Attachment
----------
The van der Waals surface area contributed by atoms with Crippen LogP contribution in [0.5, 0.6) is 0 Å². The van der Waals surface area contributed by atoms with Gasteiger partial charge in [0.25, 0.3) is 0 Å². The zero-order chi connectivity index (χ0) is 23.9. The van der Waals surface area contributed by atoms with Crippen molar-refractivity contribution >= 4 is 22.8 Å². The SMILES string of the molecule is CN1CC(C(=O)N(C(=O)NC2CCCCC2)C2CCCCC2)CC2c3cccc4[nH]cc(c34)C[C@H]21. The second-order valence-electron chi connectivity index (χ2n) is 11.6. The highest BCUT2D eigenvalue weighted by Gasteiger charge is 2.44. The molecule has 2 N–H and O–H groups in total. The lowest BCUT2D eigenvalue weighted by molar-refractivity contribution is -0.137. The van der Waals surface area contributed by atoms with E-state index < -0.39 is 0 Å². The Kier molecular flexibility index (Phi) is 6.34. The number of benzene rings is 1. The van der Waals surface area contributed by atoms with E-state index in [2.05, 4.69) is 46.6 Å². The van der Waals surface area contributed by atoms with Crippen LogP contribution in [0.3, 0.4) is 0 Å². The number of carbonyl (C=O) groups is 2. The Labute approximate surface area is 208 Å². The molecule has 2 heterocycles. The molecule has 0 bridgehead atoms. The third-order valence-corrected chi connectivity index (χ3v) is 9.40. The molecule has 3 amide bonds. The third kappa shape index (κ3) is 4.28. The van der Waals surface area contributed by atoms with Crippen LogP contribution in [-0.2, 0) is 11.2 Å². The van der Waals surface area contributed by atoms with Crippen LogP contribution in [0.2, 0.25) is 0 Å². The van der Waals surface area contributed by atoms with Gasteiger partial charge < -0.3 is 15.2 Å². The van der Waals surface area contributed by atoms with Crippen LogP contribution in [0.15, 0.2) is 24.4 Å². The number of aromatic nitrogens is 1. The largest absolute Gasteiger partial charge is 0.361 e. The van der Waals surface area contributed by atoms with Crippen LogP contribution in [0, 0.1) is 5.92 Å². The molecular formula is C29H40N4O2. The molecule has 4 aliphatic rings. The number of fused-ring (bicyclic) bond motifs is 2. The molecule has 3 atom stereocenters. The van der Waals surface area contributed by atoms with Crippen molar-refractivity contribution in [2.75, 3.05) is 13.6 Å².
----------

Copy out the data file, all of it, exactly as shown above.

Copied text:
The van der Waals surface area contributed by atoms with Crippen LogP contribution in [0.5, 0.6) is 0 Å². The van der Waals surface area contributed by atoms with Gasteiger partial charge in [0.25, 0.3) is 0 Å². The zero-order chi connectivity index (χ0) is 23.9. The van der Waals surface area contributed by atoms with Crippen molar-refractivity contribution >= 4 is 22.8 Å². The SMILES string of the molecule is CN1CC(C(=O)N(C(=O)NC2CCCCC2)C2CCCCC2)CC2c3cccc4[nH]cc(c34)C[C@H]21. The second-order valence-electron chi connectivity index (χ2n) is 11.6. The highest BCUT2D eigenvalue weighted by Gasteiger charge is 2.44. The molecule has 2 N–H and O–H groups in total. The lowest BCUT2D eigenvalue weighted by molar-refractivity contribution is -0.137. The van der Waals surface area contributed by atoms with E-state index < -0.39 is 0 Å². The Kier molecular flexibility index (Phi) is 6.34. The number of benzene rings is 1. The van der Waals surface area contributed by atoms with E-state index in [2.05, 4.69) is 46.6 Å². The van der Waals surface area contributed by atoms with Crippen LogP contribution in [0.3, 0.4) is 0 Å². The number of carbonyl (C=O) groups is 2. The Labute approximate surface area is 208 Å². The molecule has 2 heterocycles. The molecule has 0 bridgehead atoms. The third-order valence-corrected chi connectivity index (χ3v) is 9.40. The molecule has 3 amide bonds. The third kappa shape index (κ3) is 4.28. The van der Waals surface area contributed by atoms with Crippen LogP contribution in [-0.2, 0) is 11.2 Å². The van der Waals surface area contributed by atoms with Crippen LogP contribution in [0.2, 0.25) is 0 Å². The van der Waals surface area contributed by atoms with Gasteiger partial charge < -0.3 is 15.2 Å². The van der Waals surface area contributed by atoms with Crippen LogP contribution in [0.15, 0.2) is 24.4 Å². The number of aromatic nitrogens is 1. The largest absolute Gasteiger partial charge is 0.361 e. The van der Waals surface area contributed by atoms with Crippen LogP contribution in [0, 0.1) is 5.92 Å². The molecular formula is C29H40N4O2. The molecule has 4 aliphatic rings. The number of fused-ring (bicyclic) bond motifs is 2. The molecule has 3 atom stereocenters. The van der Waals surface area contributed by atoms with Crippen molar-refractivity contribution in [2.75, 3.05) is 13.6 Å².